As the Los Angeles Rams open training camp this week at UC Irvine, there’s a feeling that the inevitable is finally happening. The HBO cameras are in place for the next installment of “Hard Knocks.” Todd Gurley has already posed for glamour shots on Hollywood Boulevard. And Jared Goff is Tinseltown’s newest celebrity. LA is an NFL town once again.
When the Rams announced their return last April, USC welcomed the team ‘with open arms’ (Conquest Chronicles, 4/4/2016). Athletic Director Pat Haden told the LA Times, “It’s going to be real nice to call them the Los Angeles Rams again.” But is this really a surprise coming from a man who played his entire NFL career with the Rams?
At first glance, it’s easy to see why Trojan nation would celebrate the return of the Rams. A new tenant in the Coliseum will provide a huge financial boost and get the school much closer to the $270 million needed for renovations. New LED lights will likely be the most immediate benefit, giving prime time games a brighter look.
However, not everyone is thrilled by the idea of playing in the ‘Grand Old Lady.’ Some are questioning how many improvements can actually be made in the short few weeks before the start of the NFL season. A recent article in Variety magazine gave us our first indication that LA’s NFL crowd may not have much nice to say about the Rams temporary home.
Variety ‘sports’ writer Gene Maddaus described the new team as ‘stuck with a crumbling stadium,’ and went on to say that the Coliseum is in ‘such a state of decrep-itude that it’s hard to believe it can house an NFL team, even for a few years.’ He even went so far as to quote Art Modell, resurrecting the long-time NFL owner’s thoughts on playing in the Coliseum, when he said:
“Trying to put a new dress on an old hooker is not the way I want to go dancing.”
Let’s hope this isn’t a sign of how the Rams and their fans will appreciate USC’s hospitality.
Outside of stadium improvements, there are other arguments that favor the Rams return to LA. Most important among these may be the boost towards recruiting. With the Trojans sharing a stadium with a pro team, their link with the NFL will no doubt be strengthened. One can imagine the impression on a young prospect, showing up for spring workouts with a path to the NFL starting just down the hall.
Yet, even the notion of stronger recruiting can be second guessed. This isn’t the first time a college team has shared a stadium with the NFL. In fact, there’s an example less than two hours away. Ask San Diego State how much their recruiting has benefited from sharing a locker room with the Chargers. The answer might be surprising, and a little disappointing.
Perhaps those in the Rams camp are expecting USC to benefit from a larger spotlight. That through the Rams, LA will finally be the place to be for anything and everything football. But the question Trojan fans should be asking is: will it be a brighter spotlight, or a shifting spotlight?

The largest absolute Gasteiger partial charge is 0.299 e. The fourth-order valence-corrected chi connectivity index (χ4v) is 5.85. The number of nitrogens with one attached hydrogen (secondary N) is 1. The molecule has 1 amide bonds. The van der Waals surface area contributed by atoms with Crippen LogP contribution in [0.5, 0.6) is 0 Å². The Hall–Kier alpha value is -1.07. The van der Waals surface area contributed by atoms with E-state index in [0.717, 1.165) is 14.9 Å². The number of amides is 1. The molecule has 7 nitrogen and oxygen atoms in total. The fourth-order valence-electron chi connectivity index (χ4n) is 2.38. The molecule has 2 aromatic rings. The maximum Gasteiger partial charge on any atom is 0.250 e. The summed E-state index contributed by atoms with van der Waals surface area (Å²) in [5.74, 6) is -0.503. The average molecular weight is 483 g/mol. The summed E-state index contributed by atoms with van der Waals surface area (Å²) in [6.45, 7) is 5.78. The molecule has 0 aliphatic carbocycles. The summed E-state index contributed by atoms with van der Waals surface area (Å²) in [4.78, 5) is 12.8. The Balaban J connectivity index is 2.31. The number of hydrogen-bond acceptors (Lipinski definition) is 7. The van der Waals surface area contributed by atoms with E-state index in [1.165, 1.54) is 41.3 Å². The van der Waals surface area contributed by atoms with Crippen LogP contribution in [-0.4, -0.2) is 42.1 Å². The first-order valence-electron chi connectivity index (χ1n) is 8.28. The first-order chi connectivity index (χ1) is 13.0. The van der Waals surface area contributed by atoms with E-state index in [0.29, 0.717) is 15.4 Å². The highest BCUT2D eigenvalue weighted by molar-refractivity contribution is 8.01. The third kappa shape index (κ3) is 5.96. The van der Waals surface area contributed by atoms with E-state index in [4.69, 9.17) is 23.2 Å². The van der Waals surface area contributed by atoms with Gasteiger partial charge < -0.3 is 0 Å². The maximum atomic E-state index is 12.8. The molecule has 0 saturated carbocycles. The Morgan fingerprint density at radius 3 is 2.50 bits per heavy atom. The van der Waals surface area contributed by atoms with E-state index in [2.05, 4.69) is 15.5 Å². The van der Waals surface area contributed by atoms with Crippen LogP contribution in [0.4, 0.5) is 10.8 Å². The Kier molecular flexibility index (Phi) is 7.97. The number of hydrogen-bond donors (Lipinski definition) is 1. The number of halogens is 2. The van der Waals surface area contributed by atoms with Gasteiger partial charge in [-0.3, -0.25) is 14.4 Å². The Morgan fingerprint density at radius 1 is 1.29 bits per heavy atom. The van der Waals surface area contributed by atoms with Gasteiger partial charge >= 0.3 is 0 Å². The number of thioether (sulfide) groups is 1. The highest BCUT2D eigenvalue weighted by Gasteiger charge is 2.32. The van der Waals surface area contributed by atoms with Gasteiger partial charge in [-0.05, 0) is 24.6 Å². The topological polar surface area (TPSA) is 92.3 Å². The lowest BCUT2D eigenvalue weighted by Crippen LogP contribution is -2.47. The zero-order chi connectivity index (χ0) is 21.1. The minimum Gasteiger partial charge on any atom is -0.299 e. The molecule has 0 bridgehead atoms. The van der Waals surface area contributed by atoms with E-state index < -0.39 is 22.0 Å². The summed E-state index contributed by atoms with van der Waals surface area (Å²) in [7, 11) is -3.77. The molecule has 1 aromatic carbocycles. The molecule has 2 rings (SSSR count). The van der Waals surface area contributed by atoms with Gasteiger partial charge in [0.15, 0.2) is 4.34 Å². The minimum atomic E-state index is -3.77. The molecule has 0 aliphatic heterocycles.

It’s impossible to not to think back to the good old days. So much of the story during the Pete Carroll era centered around the fact that USC football was the only show in town. LA’s love affair with SC in the early 2000’s was born out of the fact it was without an NFL team. The sidelines were packed with celebrities and players were given a VIP status normally reserved for the pros. Newsflash: those days are over. SC players are college kids again.
In that April interview with the Times, Pat Haden wasn’t worried. He concluded by saying:
“I don’t think it will affect our gate at all...We have generations of Trojan fans.”
He may be right about that. Nobody questions USC’s strong tradition and the enthusiasm of its student body. And this season does bring with it a ton of excitement.
The fall calendar is highlighted by a slew of match-ups that will grab national attention. An opening act against Alabama will put the Trojans on center stage from the get-go. Yet, this schedule, compelling as it is, is another cause for concern. It’s a darn tough one. A schedule that Athlon Sports described as ‘the toughest in the nation.’
What’s worse, you can make the case that the presence of the Rams actually adds more pressure. What happens if the Trojans stumble? There will no doubt be some bumps in the road this year, but if USC really struggles, and God-forbid, falls out of the hunt for the PAC-12 South, will these ‘generations’ of fans still turn up? Or, will the living room football parties around LA move from Saturdays to Sundays?
We’re all hoping for the best. We’ve known this was coming for a long time. And there’s no doubt that USC has done the right thing embracing the arrival of the NFL. But suddenly the stakes have been raised. The Trojans are up against more than the team on the other side of the football. Get ready for a season that could shape the future of many more to come.